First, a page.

It is possible that Prime Minister Abe, his second in command, and Nakamura may be pursued in the Japanese Parliament by opposition party members seeking the truth. But don’t hold your breath. Many are reluctant to open the black box. If #metoo (#私も) ever starts trending here, it would do a lot to pry the lid open. Shiori Ito has at least made a dent in it…..and her press conference is something that says a lot about how things still work in Japan.
For reference purposes, here is the text of her speech, translated from Japanese, with some editing for clarity.
Thank you for coming today.
First of all, I would like to address why I decided to hold this press conference.
Two years ago, I was raped. Going through the subsequent procedures, I came to the painful realization that the legal and social systems in Japan work against victims of sex crimes. I felt strongly about needing to change this adverse structure, and decided to go public with my case.
I will go into details later, but in the beginning, the police would not even let me file a report on this case. They told me that it was difficult to investigate sex crimes under the current law. Also, the person in question, Mr. Yamaguchi, was the Washington Bureau Chief of Tokyo Broadcasting System (TBS) at the time, and a public figure. During the investigation, I received insults that were unbearable as a victim.
However, my intention is not to criticize the entire police force. The Takanawa Police eventually became sympathetic to my situation and worked hard to investigate this case. Thanks to their efforts, investigations were completed and an arrest warrant was issued. But just as the warrant was about to be executed, the then-Chief Detective ordered investigators to call off the arrest. I question the existence of a police organization that allows such unforgiveable circumstances to transpire.
I also question the procedures that sex crime victims are required to undergo at hospitals in order to receive treatment and examinations, as well as the insensitivity of organizations that provide information for victims. A fundamental change needs to be made to this structure.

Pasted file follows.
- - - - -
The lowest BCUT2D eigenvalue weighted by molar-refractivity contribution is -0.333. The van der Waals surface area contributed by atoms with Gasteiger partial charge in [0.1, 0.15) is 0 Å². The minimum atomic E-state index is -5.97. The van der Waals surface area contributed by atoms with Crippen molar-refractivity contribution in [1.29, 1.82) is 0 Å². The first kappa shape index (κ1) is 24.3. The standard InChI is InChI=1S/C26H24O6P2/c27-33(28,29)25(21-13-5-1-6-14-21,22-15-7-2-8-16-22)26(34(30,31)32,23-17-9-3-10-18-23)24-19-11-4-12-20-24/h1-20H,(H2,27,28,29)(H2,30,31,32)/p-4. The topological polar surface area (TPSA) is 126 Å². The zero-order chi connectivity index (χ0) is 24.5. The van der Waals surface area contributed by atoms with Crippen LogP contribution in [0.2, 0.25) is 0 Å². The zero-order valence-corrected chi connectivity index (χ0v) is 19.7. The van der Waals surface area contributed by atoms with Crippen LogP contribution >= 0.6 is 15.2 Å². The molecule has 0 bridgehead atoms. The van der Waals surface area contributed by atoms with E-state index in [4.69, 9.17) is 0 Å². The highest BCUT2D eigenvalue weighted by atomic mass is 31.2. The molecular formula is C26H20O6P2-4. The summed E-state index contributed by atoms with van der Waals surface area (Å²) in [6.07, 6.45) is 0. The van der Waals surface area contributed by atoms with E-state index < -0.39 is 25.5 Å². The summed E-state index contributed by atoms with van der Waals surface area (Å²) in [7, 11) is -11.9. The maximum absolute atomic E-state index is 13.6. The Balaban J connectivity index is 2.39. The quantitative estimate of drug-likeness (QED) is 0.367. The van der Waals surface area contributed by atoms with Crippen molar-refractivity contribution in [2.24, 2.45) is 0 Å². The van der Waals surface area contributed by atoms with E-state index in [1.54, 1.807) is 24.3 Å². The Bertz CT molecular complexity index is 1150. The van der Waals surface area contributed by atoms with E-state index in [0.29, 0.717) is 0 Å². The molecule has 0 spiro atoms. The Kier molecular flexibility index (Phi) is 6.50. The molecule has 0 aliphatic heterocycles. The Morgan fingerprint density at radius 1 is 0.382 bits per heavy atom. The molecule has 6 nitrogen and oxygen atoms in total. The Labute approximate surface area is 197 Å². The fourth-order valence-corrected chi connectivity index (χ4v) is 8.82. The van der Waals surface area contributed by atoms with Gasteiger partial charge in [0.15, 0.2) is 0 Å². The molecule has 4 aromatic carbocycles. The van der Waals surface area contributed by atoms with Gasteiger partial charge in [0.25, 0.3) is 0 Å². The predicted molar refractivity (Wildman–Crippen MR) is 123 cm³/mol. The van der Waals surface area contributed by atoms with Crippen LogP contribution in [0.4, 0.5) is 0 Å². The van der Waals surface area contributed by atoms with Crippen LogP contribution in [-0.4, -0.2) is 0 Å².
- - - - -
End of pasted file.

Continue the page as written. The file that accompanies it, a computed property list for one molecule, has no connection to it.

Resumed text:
On the legislative level, the Diet is currently prioritizing discussions about conspiracy laws over the proposed bill to revise rape crimes, whose content is also something that we need to reconsider to ensure that they are truly satisfactory.
I hope that by talking about my experience publicly, I will help improve the current structure and start discussions that will lead to changes. This was my motivation behind making this announcement.
This afternoon, I made an appeal to the Committee for the Inquest of Prosecution about my case being dropped.
I will omit details of the incident itself, as it would be difficult to read them aloud. Please refer to the handouts for details. What I can say is that a sexual act was committed against me, unrelated to my will, against my will. I will talk about the events that ensued after the incident.
Circumstances of the Incident
I met Mr. Yamaguchi, then TBS’s Washington Bureau Chief, in the fall of 2013, when I was studying journalism and photography at a university in New York. I met him a second time in the US, but we did not engage in any deep discussions on either occasion.
After I graduated, I aspired to work as a freelance journalist because I wanted to lend an ear to unheard voices, and to listen to their stories over long period of time. But upon returning to Japan at the beginning of 2015, my parents convinced me to first work at a company for a few years. In March of the same year, I emailed Mr. Yamaguchi to ask if there were any openings at the TBS Washington Bureau, because he had previously told me that he could arrange for me to work there. And when I was interning at Nippon Television’s New York Bureau, there were people who had been hired locally. So I didn’t question Mr. Yamaguchi’s offer.